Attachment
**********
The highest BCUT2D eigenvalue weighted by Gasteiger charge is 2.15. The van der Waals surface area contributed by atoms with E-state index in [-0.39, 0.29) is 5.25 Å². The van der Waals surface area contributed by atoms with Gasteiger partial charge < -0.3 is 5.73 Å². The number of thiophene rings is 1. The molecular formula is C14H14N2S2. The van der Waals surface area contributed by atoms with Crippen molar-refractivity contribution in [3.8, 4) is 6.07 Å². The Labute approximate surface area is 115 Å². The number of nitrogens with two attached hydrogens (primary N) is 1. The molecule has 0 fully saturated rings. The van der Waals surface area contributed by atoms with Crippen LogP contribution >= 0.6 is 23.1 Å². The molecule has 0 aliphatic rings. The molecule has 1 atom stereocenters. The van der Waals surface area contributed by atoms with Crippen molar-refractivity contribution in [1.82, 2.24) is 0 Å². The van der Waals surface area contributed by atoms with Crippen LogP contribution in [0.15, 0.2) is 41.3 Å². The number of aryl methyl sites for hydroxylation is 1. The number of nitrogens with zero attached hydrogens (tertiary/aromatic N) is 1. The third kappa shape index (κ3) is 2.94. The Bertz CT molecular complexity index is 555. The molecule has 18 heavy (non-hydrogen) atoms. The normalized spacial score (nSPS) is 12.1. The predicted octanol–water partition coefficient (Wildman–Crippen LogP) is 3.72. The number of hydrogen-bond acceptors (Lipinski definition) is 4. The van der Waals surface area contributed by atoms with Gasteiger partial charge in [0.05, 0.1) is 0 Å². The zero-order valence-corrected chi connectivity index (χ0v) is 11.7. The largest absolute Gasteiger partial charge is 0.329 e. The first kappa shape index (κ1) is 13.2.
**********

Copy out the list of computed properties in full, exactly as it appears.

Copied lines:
The highest BCUT2D eigenvalue weighted by Gasteiger charge is 2.15. The van der Waals surface area contributed by atoms with E-state index in [-0.39, 0.29) is 5.25 Å². The van der Waals surface area contributed by atoms with Gasteiger partial charge < -0.3 is 5.73 Å². The number of thiophene rings is 1. The molecular formula is C14H14N2S2. The van der Waals surface area contributed by atoms with Crippen molar-refractivity contribution in [3.8, 4) is 6.07 Å². The Labute approximate surface area is 115 Å². The number of nitrogens with two attached hydrogens (primary N) is 1. The molecule has 0 fully saturated rings. The van der Waals surface area contributed by atoms with Crippen LogP contribution >= 0.6 is 23.1 Å². The molecule has 0 aliphatic rings. The molecule has 1 atom stereocenters. The van der Waals surface area contributed by atoms with Crippen molar-refractivity contribution in [1.82, 2.24) is 0 Å². The van der Waals surface area contributed by atoms with Crippen LogP contribution in [0.15, 0.2) is 41.3 Å². The number of aryl methyl sites for hydroxylation is 1. The number of nitrogens with zero attached hydrogens (tertiary/aromatic N) is 1. The third kappa shape index (κ3) is 2.94. The Bertz CT molecular complexity index is 555. The molecule has 18 heavy (non-hydrogen) atoms. The normalized spacial score (nSPS) is 12.1. The predicted octanol–water partition coefficient (Wildman–Crippen LogP) is 3.72. The number of hydrogen-bond acceptors (Lipinski definition) is 4. The van der Waals surface area contributed by atoms with Gasteiger partial charge in [0.05, 0.1) is 0 Å². The zero-order valence-corrected chi connectivity index (χ0v) is 11.7. The largest absolute Gasteiger partial charge is 0.329 e. The first kappa shape index (κ1) is 13.2.